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Third Sunday of Lent:
The Woman at the Well

This Samaritan woman goes to the well in the heat of the day most likely because she wanted to avoid running into others who would look on her as a tainted woman. She is surprised to encounter a man, and even more a Jewish man, who initiates a conversation with her. She was already vulnerable because of her past and when she meets this man, Jesus, she could immediately recognize his acceptance. So she is comfortable enough to offer him a drink of water. In turn, he offers her more, an invitation to get in touch with the thirst in her soul which she had tried to satisfy with multiple love affairs. Filled with his acceptance and realizing she had found someone who could fulfill her deepest longings, she runs to others to spread the good news.

John 4:5-30

So he came to a city of Samaria, called Sychar, near the field that Jacob gave to his son, Joseph. Jacob's well was there, and so Jesus, wearied as he was with his journey, sat down beside the well. It was about the sixth hour.

There came a woman of Samaria to draw water. Jesus said to her, "Give me a drink." For his disciples had gone away into the city to buy food. The Samaritan woman said to him, "How is it that you, a Jew, ask a drink of me, a woman of Samaria?" For Jews have no dealings with Samaritans. Jesus answered her, "If you knew the gift of God, and who it is that is saying to you, ‘Give me a drink,' you would have asked him, and he would have given you living water."

The woman said to him, "Sir, you have nothing to draw with, and the well is deep; where do you get that living water? Are you greater than our father Jacob, who gave us the well, and drank from it himself, his sons, and his cattle?" Jesus said to her, "Everyone who drinks of this water will thirst again, but whoever drinks of the water that I shall give will never thirst; the water that I shall give will become in him a spring of water welling up to eternal life." The woman said to him, "Sir, give me this water, that I may not thirst, nor come here to draw water."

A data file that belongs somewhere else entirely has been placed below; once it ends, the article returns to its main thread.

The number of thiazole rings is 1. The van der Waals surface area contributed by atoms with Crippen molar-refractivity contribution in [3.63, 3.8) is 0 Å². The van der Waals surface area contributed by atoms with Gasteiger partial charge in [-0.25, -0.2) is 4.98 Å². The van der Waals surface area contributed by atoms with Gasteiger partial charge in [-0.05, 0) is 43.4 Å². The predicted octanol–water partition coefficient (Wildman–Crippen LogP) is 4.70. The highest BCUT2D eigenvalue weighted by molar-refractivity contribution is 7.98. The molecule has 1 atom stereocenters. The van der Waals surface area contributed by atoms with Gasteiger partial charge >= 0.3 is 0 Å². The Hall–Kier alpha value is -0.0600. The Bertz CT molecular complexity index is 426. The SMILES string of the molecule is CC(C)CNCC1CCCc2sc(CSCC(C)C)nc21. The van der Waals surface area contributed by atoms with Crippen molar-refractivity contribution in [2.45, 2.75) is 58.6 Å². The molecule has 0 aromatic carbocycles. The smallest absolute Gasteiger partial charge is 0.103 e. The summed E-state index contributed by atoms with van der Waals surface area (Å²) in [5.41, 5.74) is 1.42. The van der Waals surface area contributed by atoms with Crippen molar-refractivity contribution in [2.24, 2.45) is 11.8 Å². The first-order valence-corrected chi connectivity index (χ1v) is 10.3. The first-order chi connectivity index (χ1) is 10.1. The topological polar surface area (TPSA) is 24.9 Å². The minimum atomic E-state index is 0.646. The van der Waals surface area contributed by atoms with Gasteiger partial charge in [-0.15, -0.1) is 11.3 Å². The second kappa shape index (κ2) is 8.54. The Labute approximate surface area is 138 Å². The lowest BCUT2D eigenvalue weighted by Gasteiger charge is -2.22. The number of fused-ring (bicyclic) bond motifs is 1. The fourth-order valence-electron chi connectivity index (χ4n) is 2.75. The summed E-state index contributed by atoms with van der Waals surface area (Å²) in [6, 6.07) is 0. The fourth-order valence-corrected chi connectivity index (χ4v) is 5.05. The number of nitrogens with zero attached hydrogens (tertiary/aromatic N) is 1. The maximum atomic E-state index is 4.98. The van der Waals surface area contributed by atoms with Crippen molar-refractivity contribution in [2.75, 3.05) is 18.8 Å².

Jesus said to her, "Go, call your husband and come here." The woman answered him, "I have no husband." Jesus said to her, "You are right in saying, `I have no husband;’ for you have had five husbands, and he whom you now have is not your husband; this you said truly." The woman said to him, "Sir, I perceive that you are a prophet. Our fathers worshiped on this mountain; and you say that in Jerusalem is the place where men ought to worship." Jesus said to her, "Woman, believe me, the hour is coming when neither on this mountain nor in Jerusalem will you worship the Father. You worship what you do not know; we worship what we know, for salvation is from the Jews. But the hour is coming, and now is, when the true worshipers will worship the Father in spirit and truth, for such the Father seeks to worship him. God is spirit, and those who worship him must worship in spirit and truth." The woman said to him, "I know that Messiah is coming (he who is called Christ); when he comes, he will show us all things." Jesus said to her, "I who speak to you am he."

Just then his disciples came. They marveled that he was talking with a woman, but none said, "What do you wish?" or, "Why are you talking with her?" So the woman left her water jar, and went away into the city, and said to the people, "Come, see a man who told me all that I ever did. Can this be the Christ?" They went out of the city and were coming to him.

Reflection from the Preface of the Mass:

When he asked the woman of Samaria for water to drink, Christ had already prepared for her the gift of faith. In his thirst to receive her faith he awakened in her heart the fire of your love.

Suggestions for Reflection:

  1. Jesus breaks the boundaries of religion and culture and even goes so far as to ask a favor of the Samaritan woman. How can I break the boundaries of religious and cultural biases so as to accept and learn from others different from me?
  2. What are my deeper hungers and thirsts which only the Lord can satisfy?
  3. Do I believe that Jesus accepts me as I am with my past failures and sins?
  4. What is attractive about the way Jesus relates with the Samaritan woman?


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